The startling clickbait headline claims that "quantum computers may become powerful enough to crack the Bitcoin encryption in a decade." But the article goes on to quote University of Sussex researcher Mark Webber as saying that the Bitcoin network is "unlikely to be hit by a surprise quantum attack." Webber says one would need a quantum processor with 1.9 billion qubits to crack Bitcoin encryption, a feat unlikely to be achieved in the next 10 years. In the meantime, Bitcoin developers should have enough time to make crypto networks quantum resistant.

And finally, this week's Just Here For The Headline: Samsung’S Galaxy Watch 4 Will Track Your Sleep With Cartoon Animals.

Your thoughts on these topics are welcome. Post your comment or question below...

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Most recent comments on "Geekly Update - 09 February 2022"

Posted by:

09 Feb 2022

SpaceX seems to not have planned for such a geomagnetic event.With the Sun starting its new 25th cycle,there will be more CMEs and solar flares.

They need to reassess their satellite planning and positioning if they not want to lose any more satellites.

Posted by:

09 Feb 2022

Until Google can get all the bugs out of Android 12 (and stop introducing new ones in their fixes), I don't think many iPhone users will jump ship.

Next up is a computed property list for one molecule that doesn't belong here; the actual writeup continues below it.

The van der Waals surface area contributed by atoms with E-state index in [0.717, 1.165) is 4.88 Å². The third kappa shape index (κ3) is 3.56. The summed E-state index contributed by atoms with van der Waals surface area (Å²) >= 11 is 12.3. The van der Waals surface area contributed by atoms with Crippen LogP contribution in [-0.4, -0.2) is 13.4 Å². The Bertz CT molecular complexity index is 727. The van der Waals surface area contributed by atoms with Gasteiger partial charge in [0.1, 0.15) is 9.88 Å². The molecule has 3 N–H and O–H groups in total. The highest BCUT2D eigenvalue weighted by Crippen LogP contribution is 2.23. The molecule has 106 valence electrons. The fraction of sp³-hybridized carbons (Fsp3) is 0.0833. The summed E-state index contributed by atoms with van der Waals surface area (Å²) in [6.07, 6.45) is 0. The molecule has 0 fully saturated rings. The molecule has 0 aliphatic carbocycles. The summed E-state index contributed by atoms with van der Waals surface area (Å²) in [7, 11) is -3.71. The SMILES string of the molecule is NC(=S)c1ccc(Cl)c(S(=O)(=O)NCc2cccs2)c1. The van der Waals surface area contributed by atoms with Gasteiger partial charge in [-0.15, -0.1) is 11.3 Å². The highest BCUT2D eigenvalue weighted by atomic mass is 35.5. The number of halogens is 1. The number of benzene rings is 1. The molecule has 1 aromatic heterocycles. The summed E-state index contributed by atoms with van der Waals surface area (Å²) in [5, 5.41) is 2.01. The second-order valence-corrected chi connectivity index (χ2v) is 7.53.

Posted by:

09 Feb 2022

Does Optimus Dream of Electric Sheep?

Posted by:

09 Feb 2022

I have seven Google accounts. One is my main one where I do my day-to-day stuff. 2FA just suddenly appeared there a few months ago. It's nice to have security, but Google sends me notices to tap "It's me" on any of nine other devices (phones or tablets) on which I've registered that particular email. At night all of them are turned off. (One doesn't even get notices.) Occasionally, when out of the house, I have none of them with me. Problems. On the other hand, some of my "other" gmail accounts are used for specific things like bank, doctor, etc. I don't have them as the registered user on anything, so no 2FA. Hmmm...

Posted by:

Ken Maltby
09 Feb 2022

To be honest - in my experience he got it dead right, from what I see on the Internet these days. "There will be no more things one can’t say, and things one can’t think." Every day I'm pretty sure that's true (especially in the US)

EDITOR'S NOTE: The author was saying that in 2022, people would no longer be constrained as to what they could say or think. With cancel culture, political correctness, woke-ism, and big tech censorship, that's sadly not true.

Posted by:

10 Feb 2022

A plastic bridge? I hope that polymer won't break down in sunlight.

Posted by:

13 Feb 2022

I think Bob's suggestion in the Geekly Update (and in the note he added to Ken's post) is wrong in a very crucial way: We remain as free as ever to say what we want. The government or the police cannot prohibit a person from standing on a soapbox in public, or publishing, in order to express their opinion - even the most untrue propaganda or vile hatred that everyone else considers vile. And, as we see every day, a person's followers are all able to join in the chorus. But here's the important point: At the same time, no other individual - or business, school group, or social-media company - is obligated to allocate their time, space or resources to provide a platform for that person. If anything, requiring them to do so would trample their own free speech rights by compelling them to promulgate opinions they strongly disagree with.